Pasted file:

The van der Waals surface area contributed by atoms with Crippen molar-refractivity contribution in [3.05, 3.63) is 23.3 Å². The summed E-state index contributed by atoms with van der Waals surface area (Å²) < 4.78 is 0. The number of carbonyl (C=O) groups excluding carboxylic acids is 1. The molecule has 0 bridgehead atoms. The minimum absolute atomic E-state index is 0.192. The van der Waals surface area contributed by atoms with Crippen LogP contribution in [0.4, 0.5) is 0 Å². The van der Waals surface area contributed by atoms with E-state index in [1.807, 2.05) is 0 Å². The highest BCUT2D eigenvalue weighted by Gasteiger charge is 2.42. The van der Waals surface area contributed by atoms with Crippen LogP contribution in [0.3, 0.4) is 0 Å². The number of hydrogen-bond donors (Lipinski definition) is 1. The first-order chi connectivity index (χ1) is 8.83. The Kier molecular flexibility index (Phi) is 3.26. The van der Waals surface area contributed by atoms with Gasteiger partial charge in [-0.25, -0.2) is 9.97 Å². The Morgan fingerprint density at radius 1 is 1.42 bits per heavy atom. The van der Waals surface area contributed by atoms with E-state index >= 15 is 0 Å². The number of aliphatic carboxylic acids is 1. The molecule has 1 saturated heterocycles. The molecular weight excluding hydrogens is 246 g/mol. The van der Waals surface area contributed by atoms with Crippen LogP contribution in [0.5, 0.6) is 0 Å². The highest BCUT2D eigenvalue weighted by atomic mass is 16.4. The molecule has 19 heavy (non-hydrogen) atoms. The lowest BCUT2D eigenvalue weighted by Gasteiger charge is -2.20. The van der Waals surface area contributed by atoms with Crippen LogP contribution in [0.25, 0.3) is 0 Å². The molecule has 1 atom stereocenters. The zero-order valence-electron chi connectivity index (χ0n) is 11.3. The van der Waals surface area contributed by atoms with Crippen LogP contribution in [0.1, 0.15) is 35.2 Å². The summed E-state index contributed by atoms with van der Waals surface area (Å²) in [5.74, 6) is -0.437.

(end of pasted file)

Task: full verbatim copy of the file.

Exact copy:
The van der Waals surface area contributed by atoms with Crippen molar-refractivity contribution in [3.05, 3.63) is 23.3 Å². The summed E-state index contributed by atoms with van der Waals surface area (Å²) < 4.78 is 0. The number of carbonyl (C=O) groups excluding carboxylic acids is 1. The molecule has 0 bridgehead atoms. The minimum absolute atomic E-state index is 0.192. The van der Waals surface area contributed by atoms with Crippen LogP contribution in [0.4, 0.5) is 0 Å². The van der Waals surface area contributed by atoms with E-state index in [1.807, 2.05) is 0 Å². The highest BCUT2D eigenvalue weighted by Gasteiger charge is 2.42. The van der Waals surface area contributed by atoms with Crippen LogP contribution in [0.3, 0.4) is 0 Å². The number of hydrogen-bond donors (Lipinski definition) is 1. The first-order chi connectivity index (χ1) is 8.83. The Kier molecular flexibility index (Phi) is 3.26. The van der Waals surface area contributed by atoms with Gasteiger partial charge in [-0.25, -0.2) is 9.97 Å². The Morgan fingerprint density at radius 1 is 1.42 bits per heavy atom. The van der Waals surface area contributed by atoms with E-state index >= 15 is 0 Å². The number of aliphatic carboxylic acids is 1. The molecule has 1 saturated heterocycles. The molecular weight excluding hydrogens is 246 g/mol. The van der Waals surface area contributed by atoms with Crippen LogP contribution in [0.5, 0.6) is 0 Å². The highest BCUT2D eigenvalue weighted by atomic mass is 16.4. The molecule has 19 heavy (non-hydrogen) atoms. The lowest BCUT2D eigenvalue weighted by Gasteiger charge is -2.20. The van der Waals surface area contributed by atoms with Crippen LogP contribution in [0.25, 0.3) is 0 Å². The molecule has 1 atom stereocenters. The zero-order valence-electron chi connectivity index (χ0n) is 11.3. The van der Waals surface area contributed by atoms with Crippen LogP contribution in [0.1, 0.15) is 35.2 Å². The summed E-state index contributed by atoms with van der Waals surface area (Å²) in [5.74, 6) is -0.437.